The Classical Decision Problem

(0) Erste Bewertung abgeben
CHF 211.00
Print on demand - Exemplar wird für Sie besorgt.
Kartonierter Einband
Kein Rückgaberecht!


This is the most comprehensive treatment available in book form of the classical decision problem of mathematical logic and of the role of the classical decision problem in modern computer science. A revealing analysis of the natural order of decidable and undecidable cases is given. The complete classification of the solvable and unsolvable standard cases of the classical decision problem will be of particular interest to the reader. The classification comes complete with the complexity analysis of the solvable cases, with the comprehensive treatment of the reduction method, and with the model-theoretical analysis of solvable cases. Many cases are treated here for the first time, and a great number of simple proofs and exercises have been inclu- ded. The results and methods of the book are extensively used in logic, computer science and artificial intelligence.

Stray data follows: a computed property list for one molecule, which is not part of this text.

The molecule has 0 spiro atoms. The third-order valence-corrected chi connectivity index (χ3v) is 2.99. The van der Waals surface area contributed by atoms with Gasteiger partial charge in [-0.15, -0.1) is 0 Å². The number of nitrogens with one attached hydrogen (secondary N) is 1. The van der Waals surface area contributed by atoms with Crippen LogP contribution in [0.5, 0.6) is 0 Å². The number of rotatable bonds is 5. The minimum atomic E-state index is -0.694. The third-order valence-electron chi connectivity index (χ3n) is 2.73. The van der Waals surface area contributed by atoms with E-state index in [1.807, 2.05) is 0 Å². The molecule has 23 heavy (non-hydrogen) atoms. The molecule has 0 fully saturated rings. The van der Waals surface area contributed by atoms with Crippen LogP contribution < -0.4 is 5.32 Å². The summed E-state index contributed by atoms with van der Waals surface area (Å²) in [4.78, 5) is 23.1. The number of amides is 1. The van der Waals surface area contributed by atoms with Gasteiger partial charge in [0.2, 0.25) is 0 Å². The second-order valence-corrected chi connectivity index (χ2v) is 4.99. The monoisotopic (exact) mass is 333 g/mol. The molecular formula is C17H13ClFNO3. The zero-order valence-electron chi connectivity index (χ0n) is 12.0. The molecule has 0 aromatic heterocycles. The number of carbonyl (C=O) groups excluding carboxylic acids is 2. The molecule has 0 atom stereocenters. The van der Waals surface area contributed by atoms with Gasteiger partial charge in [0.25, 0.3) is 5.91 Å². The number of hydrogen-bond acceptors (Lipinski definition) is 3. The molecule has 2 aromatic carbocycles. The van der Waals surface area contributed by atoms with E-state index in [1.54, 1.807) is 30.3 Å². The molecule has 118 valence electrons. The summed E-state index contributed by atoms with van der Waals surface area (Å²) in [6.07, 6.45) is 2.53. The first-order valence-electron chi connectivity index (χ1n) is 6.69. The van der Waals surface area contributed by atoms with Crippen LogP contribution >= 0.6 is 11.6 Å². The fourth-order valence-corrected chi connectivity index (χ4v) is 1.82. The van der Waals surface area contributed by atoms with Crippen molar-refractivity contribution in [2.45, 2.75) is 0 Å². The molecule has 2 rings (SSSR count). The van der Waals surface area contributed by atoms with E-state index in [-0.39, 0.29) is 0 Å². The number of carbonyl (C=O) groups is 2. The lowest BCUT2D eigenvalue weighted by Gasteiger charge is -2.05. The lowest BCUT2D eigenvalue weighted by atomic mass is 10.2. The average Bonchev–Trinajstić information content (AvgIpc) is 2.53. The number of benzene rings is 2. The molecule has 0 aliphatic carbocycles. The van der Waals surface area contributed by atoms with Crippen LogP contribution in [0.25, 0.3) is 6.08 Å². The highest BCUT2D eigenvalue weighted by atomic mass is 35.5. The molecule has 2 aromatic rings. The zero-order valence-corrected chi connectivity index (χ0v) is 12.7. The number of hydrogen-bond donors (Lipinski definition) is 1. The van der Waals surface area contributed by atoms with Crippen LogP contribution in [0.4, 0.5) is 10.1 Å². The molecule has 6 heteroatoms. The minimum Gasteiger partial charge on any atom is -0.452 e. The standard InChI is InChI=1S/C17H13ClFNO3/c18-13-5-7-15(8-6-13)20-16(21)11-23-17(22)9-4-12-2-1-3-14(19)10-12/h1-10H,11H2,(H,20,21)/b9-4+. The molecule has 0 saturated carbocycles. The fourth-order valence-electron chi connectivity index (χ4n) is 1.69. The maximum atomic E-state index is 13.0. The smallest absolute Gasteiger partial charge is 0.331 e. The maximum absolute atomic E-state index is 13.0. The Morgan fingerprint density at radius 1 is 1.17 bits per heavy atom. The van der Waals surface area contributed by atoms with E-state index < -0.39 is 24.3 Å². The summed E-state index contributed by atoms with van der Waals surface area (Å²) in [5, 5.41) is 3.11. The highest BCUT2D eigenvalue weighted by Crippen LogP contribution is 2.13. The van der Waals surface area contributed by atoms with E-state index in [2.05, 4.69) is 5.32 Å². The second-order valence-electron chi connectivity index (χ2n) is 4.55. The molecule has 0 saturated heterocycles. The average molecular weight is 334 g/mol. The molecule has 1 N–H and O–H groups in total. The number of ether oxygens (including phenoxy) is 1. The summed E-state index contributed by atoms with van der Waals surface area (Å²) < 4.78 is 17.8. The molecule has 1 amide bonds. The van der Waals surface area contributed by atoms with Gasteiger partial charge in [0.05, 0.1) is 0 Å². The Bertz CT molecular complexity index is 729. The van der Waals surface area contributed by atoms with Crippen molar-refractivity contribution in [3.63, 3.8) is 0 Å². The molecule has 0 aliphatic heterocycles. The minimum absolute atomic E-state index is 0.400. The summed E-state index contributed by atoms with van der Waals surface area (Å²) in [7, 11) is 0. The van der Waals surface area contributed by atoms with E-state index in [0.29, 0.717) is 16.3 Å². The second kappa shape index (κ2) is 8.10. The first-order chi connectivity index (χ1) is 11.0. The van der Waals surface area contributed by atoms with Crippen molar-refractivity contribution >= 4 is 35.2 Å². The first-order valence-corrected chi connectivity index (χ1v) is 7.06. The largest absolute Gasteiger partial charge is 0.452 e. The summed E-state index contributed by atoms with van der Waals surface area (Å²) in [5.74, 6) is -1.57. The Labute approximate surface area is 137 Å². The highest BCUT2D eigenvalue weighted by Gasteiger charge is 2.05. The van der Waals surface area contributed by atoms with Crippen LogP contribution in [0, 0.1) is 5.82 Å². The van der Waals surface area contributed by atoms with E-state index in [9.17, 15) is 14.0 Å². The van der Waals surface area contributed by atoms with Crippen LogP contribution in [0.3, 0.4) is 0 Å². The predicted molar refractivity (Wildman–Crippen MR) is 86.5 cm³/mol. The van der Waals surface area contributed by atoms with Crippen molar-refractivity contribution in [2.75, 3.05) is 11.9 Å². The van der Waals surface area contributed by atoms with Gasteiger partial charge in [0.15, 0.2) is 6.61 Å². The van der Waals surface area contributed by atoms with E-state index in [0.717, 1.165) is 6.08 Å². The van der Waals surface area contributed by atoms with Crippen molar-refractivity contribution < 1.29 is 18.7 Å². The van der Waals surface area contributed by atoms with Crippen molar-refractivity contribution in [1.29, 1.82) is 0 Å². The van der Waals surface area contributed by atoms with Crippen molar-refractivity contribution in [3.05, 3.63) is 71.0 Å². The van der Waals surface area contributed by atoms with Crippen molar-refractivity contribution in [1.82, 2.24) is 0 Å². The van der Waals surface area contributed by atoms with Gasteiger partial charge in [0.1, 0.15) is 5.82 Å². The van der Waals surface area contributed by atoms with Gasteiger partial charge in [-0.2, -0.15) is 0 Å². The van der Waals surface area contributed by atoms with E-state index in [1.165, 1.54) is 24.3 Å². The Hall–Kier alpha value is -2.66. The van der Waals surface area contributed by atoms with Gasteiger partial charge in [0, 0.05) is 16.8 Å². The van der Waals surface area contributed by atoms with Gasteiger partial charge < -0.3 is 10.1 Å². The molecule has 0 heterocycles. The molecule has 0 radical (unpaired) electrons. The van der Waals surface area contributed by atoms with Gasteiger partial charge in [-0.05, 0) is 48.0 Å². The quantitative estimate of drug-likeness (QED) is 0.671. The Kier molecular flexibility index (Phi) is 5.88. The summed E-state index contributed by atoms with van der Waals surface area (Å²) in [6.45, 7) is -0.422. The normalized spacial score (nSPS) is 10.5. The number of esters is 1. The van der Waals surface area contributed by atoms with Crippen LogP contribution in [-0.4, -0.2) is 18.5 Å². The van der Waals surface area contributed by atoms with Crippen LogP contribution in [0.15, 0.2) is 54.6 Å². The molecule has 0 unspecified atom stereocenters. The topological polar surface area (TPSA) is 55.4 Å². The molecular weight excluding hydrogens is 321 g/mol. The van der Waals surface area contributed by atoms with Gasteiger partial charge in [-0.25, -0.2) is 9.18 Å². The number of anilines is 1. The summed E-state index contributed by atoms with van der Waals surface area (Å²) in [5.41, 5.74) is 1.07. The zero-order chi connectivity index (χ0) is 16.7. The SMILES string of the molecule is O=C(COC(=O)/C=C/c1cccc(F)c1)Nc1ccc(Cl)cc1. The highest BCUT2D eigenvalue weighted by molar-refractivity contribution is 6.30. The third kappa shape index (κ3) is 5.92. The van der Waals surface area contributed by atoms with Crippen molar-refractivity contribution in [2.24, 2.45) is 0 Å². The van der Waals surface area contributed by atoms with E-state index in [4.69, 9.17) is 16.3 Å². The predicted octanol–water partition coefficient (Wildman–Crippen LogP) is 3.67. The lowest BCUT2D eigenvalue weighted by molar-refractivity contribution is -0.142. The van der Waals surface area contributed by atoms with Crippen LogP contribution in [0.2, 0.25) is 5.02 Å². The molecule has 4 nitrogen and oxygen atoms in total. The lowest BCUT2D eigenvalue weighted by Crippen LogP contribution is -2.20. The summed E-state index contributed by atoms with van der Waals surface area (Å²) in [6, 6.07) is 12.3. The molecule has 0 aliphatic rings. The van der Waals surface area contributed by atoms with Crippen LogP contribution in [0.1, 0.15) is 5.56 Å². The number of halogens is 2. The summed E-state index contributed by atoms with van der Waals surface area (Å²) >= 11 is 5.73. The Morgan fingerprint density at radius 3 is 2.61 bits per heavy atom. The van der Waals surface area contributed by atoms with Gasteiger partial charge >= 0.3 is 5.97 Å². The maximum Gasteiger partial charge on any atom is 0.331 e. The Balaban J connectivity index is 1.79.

Egon Börger ist Professor für Informatik an der Universität Pisa (Italien) und Alexander-von-Humboldt-Forschungspreisträger.


From the reviews of the first edition:

"The authors ... describe their effort as that of 'combining the features of a research monograph and a textbook.' They suggest that the book - or selected chapters of it - might be used for an introductory course on decision problems, undecidability, and the complexity of decision procedures. ... So there is usually a lot to think about in making sense of the author's arguments. This is part of what makes this book so enjoyable." (R. Gregory Taylor, The Review of Modern Logic, Vol. 9 (3-4), 2004)

"This is the most comprehensive treatment available in book form of the classical decision problem of mathematical logic and of the role of the classical decision problem in modern computer science. A revealing analysis of the natural order of decidable and undecidable cases is given. ... Many cases are treated here for the first time, and a great number of simple proofs and exercises have been included." (L'Enseignement Mathematique, Vol. 48 (1-2), 2002)